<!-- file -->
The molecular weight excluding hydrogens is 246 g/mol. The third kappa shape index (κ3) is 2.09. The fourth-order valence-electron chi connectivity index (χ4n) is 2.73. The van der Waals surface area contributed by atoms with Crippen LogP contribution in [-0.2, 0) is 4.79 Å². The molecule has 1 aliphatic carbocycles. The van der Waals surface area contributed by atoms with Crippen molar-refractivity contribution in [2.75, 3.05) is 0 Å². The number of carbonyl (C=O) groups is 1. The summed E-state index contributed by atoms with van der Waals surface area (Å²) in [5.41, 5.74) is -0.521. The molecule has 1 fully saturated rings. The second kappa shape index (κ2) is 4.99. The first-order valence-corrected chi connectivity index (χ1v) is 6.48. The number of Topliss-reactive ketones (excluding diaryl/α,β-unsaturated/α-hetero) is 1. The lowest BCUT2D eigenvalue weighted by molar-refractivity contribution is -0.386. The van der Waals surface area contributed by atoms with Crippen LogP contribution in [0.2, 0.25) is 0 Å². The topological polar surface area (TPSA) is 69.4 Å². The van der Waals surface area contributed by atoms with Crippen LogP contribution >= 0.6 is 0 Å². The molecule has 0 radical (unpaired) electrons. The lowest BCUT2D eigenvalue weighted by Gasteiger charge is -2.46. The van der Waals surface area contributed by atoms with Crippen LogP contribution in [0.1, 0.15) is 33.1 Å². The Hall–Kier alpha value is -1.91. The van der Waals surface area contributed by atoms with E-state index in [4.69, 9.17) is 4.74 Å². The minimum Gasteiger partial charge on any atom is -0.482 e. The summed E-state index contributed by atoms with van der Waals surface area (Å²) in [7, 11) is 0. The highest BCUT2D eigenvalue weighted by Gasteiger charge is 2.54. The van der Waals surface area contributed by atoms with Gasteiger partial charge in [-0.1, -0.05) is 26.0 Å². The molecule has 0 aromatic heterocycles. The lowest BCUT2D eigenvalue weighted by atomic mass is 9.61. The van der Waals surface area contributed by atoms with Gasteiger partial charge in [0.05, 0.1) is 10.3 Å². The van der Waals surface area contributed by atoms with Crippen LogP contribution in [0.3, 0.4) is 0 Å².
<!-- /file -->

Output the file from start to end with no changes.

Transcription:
The molecular weight excluding hydrogens is 246 g/mol. The third kappa shape index (κ3) is 2.09. The fourth-order valence-electron chi connectivity index (χ4n) is 2.73. The van der Waals surface area contributed by atoms with Crippen LogP contribution in [-0.2, 0) is 4.79 Å². The molecule has 1 aliphatic carbocycles. The van der Waals surface area contributed by atoms with Crippen molar-refractivity contribution in [2.75, 3.05) is 0 Å². The number of carbonyl (C=O) groups is 1. The summed E-state index contributed by atoms with van der Waals surface area (Å²) in [5.41, 5.74) is -0.521. The molecule has 1 fully saturated rings. The second kappa shape index (κ2) is 4.99. The first-order valence-corrected chi connectivity index (χ1v) is 6.48. The number of Topliss-reactive ketones (excluding diaryl/α,β-unsaturated/α-hetero) is 1. The lowest BCUT2D eigenvalue weighted by molar-refractivity contribution is -0.386. The van der Waals surface area contributed by atoms with Crippen LogP contribution in [0.2, 0.25) is 0 Å². The topological polar surface area (TPSA) is 69.4 Å². The van der Waals surface area contributed by atoms with Crippen LogP contribution >= 0.6 is 0 Å². The molecule has 0 radical (unpaired) electrons. The lowest BCUT2D eigenvalue weighted by Gasteiger charge is -2.46. The van der Waals surface area contributed by atoms with Crippen LogP contribution in [0.1, 0.15) is 33.1 Å². The Hall–Kier alpha value is -1.91. The van der Waals surface area contributed by atoms with E-state index in [4.69, 9.17) is 4.74 Å². The minimum Gasteiger partial charge on any atom is -0.482 e. The summed E-state index contributed by atoms with van der Waals surface area (Å²) in [7, 11) is 0. The highest BCUT2D eigenvalue weighted by Gasteiger charge is 2.54. The van der Waals surface area contributed by atoms with Gasteiger partial charge in [-0.1, -0.05) is 26.0 Å². The molecule has 0 aromatic heterocycles. The lowest BCUT2D eigenvalue weighted by atomic mass is 9.61. The van der Waals surface area contributed by atoms with Gasteiger partial charge in [0.05, 0.1) is 10.3 Å². The van der Waals surface area contributed by atoms with Crippen LogP contribution in [0.3, 0.4) is 0 Å².